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10 Steps to Boosting Your Seratonin Naturally

Seratonin and Depression by Tricia Woolfrey
Feeling good is your birthright.  But it isn’t always easy when there is so much doom and gloom in the media, so many demands placed upon you and with little time to think about your wellbeing.  We can all feel a little low sometimes, but if you are feeling low more than seems natural, you may be low in serotonin.

Serotonin is a neurotransmitter – a chemical messenger in the body communicating signals between neurons and cells – and is good for:

  • Mood stability
  • Self-esteem
  • Impulse-control
  • Anxiety reduction
  • Promoting restful sleep
  • Pain control
  • Overcoming negativity
  • Feelings of wellbeing

There are numerous things you can do to boost serotonin.  Some people do this synthetically through anti-depressants but these don’t always work and you can become addicted to them.  Or you can do this naturally with the following healthy tips:

  1. Eat protein with each meal
  2. Have a small jacket potato (with the skin) before you go to bed – it’s OK to have a little butter with it too. (Read Potatoes, Not Prozac for more information on this).
  3. Reduce serotonin leaches such as wheat and rye bread.
  4. Enjoy some sunlight every day (even if it is a grey day, you can benefit from the sun’s rays).
  5. Practice positive thinking.  It’s good to start your day with a positive focus too – what you are looking forward to in your day for example.  Read Think Positive, Feel Good for excellent help in this area.
  6. Moderate aerobic exercise (too much can have the opposite effect).  Exercise such as aerobics, running and cycling are particularly good.  If you aren’t in the mood for exercise, it could be a sign of low serotonin.
  7. Regular massages feel good and promote positive serotonin.
  8. Manage your stress levels.  EFT is an excellent way of doing this.  See www.self-help-resources EFT Demo.
  9. Look at a supplement regime with a qualified nutritionist – preferably using the Asyra Pro which, in itself, can boost your serotonin levels.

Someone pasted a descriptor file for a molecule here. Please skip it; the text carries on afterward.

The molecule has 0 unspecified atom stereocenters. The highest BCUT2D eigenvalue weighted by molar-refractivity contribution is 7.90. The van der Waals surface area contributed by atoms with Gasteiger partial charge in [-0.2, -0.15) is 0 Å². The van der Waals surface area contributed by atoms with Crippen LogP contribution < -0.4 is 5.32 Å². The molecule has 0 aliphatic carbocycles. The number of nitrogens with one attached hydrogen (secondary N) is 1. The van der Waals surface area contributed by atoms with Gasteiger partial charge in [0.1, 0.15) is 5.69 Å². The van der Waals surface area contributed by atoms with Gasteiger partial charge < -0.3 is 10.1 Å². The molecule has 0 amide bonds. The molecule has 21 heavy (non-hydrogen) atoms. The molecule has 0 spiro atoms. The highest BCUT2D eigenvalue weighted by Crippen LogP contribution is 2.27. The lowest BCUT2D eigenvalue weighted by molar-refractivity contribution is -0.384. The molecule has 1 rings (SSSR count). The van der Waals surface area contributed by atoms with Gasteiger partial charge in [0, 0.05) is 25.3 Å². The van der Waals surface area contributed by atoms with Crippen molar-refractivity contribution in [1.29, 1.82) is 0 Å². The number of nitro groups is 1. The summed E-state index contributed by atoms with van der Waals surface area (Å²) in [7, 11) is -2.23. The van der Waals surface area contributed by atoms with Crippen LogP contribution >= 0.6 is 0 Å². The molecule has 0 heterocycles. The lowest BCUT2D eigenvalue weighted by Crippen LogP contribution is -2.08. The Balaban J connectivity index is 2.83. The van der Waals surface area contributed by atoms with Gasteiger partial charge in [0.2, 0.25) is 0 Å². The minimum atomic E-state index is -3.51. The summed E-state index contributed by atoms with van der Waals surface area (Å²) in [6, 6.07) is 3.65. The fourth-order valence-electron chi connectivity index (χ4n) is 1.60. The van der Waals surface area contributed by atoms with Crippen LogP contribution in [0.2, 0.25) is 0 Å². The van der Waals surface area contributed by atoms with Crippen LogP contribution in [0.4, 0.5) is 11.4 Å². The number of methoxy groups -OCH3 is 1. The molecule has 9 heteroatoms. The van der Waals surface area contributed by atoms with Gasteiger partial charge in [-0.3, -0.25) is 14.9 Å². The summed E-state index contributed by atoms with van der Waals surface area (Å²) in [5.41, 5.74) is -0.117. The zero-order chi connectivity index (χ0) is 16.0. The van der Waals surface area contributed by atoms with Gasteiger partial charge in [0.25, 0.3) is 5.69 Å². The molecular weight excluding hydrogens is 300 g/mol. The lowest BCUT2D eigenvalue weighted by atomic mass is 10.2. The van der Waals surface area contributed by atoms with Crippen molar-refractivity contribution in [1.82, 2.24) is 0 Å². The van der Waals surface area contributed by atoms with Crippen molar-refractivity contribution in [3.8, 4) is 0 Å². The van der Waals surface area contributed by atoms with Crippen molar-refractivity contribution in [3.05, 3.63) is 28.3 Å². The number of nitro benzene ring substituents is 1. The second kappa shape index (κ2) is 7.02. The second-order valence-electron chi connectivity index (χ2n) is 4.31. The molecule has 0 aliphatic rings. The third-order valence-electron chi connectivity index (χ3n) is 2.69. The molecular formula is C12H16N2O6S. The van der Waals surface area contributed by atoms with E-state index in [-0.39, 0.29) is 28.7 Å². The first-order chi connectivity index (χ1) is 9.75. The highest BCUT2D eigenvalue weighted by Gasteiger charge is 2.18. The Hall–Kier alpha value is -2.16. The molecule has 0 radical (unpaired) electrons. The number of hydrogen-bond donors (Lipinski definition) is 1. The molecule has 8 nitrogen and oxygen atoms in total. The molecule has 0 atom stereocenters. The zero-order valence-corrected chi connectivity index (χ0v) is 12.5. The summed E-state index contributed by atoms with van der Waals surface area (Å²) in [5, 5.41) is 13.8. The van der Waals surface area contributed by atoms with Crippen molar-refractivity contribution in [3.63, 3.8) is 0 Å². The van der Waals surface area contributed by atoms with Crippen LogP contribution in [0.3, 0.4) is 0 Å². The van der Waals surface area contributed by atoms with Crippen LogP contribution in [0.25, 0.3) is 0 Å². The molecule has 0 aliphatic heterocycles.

10. Eat the following serotonin-boosting foods: 

     

    Vegetables

    Spirulina seaweed
    Spinach
    Soybeans
    Parsley
    Asparagus
    Mung Beans
    Greens
    Bamboo shoots
    Mushrooms (white or portabello)
    Red leaf lettuce
    Soy Sauce
    Tofu
    Nigari

    *****

    Fish and Seafoods

    Prawns
    Lobster
    Crab
    Crayfish
    Cod
    Tuna
    Dover Sole
    Mussels
    Snapper
    Salmon

    *
       

    Fruit

    Plantain
    Pineapple
    Banana
    Kiwi
    Plums

     

    Meat

    Pork
    Game
    Lamb
    Beef
    Veal
    Duck
    Turkey
    Chicken

    *
       

    Seeds

    Sesame seeds
    Sunflower seeds

     

    Dairy

    Fat free cottage cheese
    Mozarella cheese from skimmed milk
    Low fat cheddar cheese
    Skimmed milk

     

If you follow this 10-step plan, you should find that you enjoy a more positive mood, better sleep a greater sense of wellbeing without the negative side effects of anti-depressants.  You know it makes sense.

© Tricia Woolfrey 2012

Tricia Woolfrey
tricia@pw-hypnotherapy.co.uk
www.pw-hypnotherapy.co.uk
0845 130 0854

About Tricia Woolfrey

Tricia Woolfrey is a hypnotherapist, coach and wellness practitioner with practices in Byfleet Village, Surrey and Harley Street London.

Get In the Zone to Perform at Your Best!

Getting in the Zone

Whether you are an athlete or business man or woman, if you are in ‘the zone’ you can’t help but perform well.